Leonard’s Legacy is Steadily Building

By Will Burgess ’22

Getting into the NBA is and will always be a challenge, and becoming a superstar is even harder. Kawhi Leonard was drafted by the Indiana Pacers during the 2011-2012 season, but he was ultimately traded to the San Antonio Spurs that year. During his rookie season he averaged 7.9 points and shot around 49% from the field. 

The future champion steadily got better on both sides of the court and in time was rewarded for his hard work in 2014 against LeBron James and the Miami Heat in the finals. Leonard averaged 17.8 points during the series, with prime James guarding him on that side of the ball.

What people remember most however, is the great one on one defense he played on James to help his team win in five games. He had a total of 8 steals and 6 blocks during the series against the super team. The efforts of Leonard and the rest of the Spurs roster held the Heat to an average of 91.6 points a game and the Spurs won the chip that season; with Leonard winning the Finals MVP. 

Everything was looking up for the young star as the seasons came and went. Though he was widely known for his defense, his role and game on the offensive side of the ball collective got better as well.

Everything took a turn however, when Leonard had a right quad injury during the 2017-2018 season. It wasn’t the actual injury that caused all the controversy, but when he was medically cleared to play by the medical staff in San Antonio. 

According to CBS Sports, he pursued second opinions from specialists in New York City after the evaluation with the Spurs. Leonard also took advantage of the gymnasium in the NBA’s headquarters in nearby Manhattan for further therapy. During all this some of Leonard’s teammates came out publicly to speak on the matter.

A local San Antonio sportswriter tweeted the following quoting Tony Parker (teammate of Leonard) on March 23, 2018, “I’ve been through it. It was a rehab for me for eight months. Same kind of injury (as Kawhi), but mine was a hundred times worse. But the same kind of injury. You just stay positive.”

At the time the public’s opinion of Leonard switched because the Spurs organization has a world class reputation and things like this weren’t expected here. None the less Leonard did not play the majority of that season, and at the end of it was traded to the Toronto Raptors in exchange for Demar Derozan, Jakob Poeltl, and a first round pick. 

Toronto is a whole new feel in all sorts of areas. For one: the weather. Growing up in Southern California, weather plays a factor in his comfortability to play in Toronto. On the better side of things, it’s a very diverse city, so people from all over the world are in one area. Most importantly, Canada has one basketball team, so not only is he representing a city, but a nation too.

Nevertheless, the season started, and basketball fans waited to see how this new Toronto team would do after getting swept by King James. Looking back at the season they had, Toronto did just as good as any other contending team in the league. The Raptors won 58 or about 71% of their games that season and with Leonard’s superstar talent, they landed the second seed in the Eastern Conference. 

The “Kawhi Hype” going into the playoffs was heard everywhere. During the playoffs he averaged 30.5 points a game and joined the list of players to average 30 and above during the postseason (Jordan, O’Neal, Olajuwon).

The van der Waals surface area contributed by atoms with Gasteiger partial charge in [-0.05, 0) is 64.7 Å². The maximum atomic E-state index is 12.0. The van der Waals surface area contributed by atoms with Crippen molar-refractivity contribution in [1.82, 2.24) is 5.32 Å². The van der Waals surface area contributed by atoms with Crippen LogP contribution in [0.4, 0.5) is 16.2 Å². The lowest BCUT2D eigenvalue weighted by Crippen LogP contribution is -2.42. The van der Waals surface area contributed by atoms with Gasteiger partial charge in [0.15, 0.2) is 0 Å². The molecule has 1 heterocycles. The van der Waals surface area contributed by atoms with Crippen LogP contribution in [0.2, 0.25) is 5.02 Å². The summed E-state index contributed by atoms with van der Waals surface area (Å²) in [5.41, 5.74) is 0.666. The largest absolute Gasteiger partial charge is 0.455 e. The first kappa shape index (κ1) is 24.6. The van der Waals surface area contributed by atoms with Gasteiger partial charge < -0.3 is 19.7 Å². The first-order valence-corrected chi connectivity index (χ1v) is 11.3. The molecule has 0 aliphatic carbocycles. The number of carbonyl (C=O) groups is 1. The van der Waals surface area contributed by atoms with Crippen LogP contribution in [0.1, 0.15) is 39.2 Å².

To add to the “hype,” Leonard hit a four bounce game winner against Joel Embiid and the 76ers during game 7 that could’ve gone either way and could’ve changed history had it not fallen. The next test was the number one seed in the East: The Bucks. Thanks to Leonard’s excellent defense on the future MVP, they handled the Bucks in 6 games and the Raptors were on their way to the 2019 NBA Finals. 

Last year’s Finals wasn’t like any other because it was the first time a foreign team played in it. To add to that, the defending champions, the Golden State Warriors, were looking to be added on the list of legendary teams that 3-peated (Bulls, Lakers, Celtics).

Knowing that the Hampton 5 were gonna come out with everything they had, and having a fan base the size of a nation watching, the pressure was on everyone on the Raptor’s roaster. Nevertheless, the show went on. 

It was a hard fought series on both sides. Leonard and his Raptors had the momentum especially because of the Warrior injuries to Kevin Durant and Klay Thompson. It wasn’t until the final buzzer went off in game 6 at Oracle Arena that the Raptors, for the first time in team history, were NBA champions. All questions concerning Leonard’s ability to play the game and be a superstar in this league were erased by this historic post season. 

Leonard’s journey as a player in this league is far from over. As of July 9th, Leonard went back home to southern Cali. to join the Los Angeles Clippers with the 6-time all-star, Paul George. The potential defensive efficiency on this team was described as scary when the announcement went out. The expectation for that team is nothing less than a championship right now and things couldn’t be looking too much better for the team. The management is there, the talent and dept is there, but so is the compilation.

Leonard is going to be facing many more challenges in the seasons to come, but he seems welcome the challenge. 

Awards (2019): 3-time all-star, 2-time NBA Champ (2019, 2014), 5-time All Defensive, 2-time DPOY, 2 finals MVPS

Career Averages: 17.7ppg, 6.3rb, 2.4 assists, 49.5 FG%, 38.3FG3%, 84.8FT

2018-2019 Averages: 26.6ppg, 7.3rb, 3.3 assists, 49.6FG%, 37.1FG3%, 85.4FT

2018-2019 Playoffs Averages: 30.5ppg, 9.1rb, 3.9 assists, 49FG%, 37.9FG3%, 88.4FT

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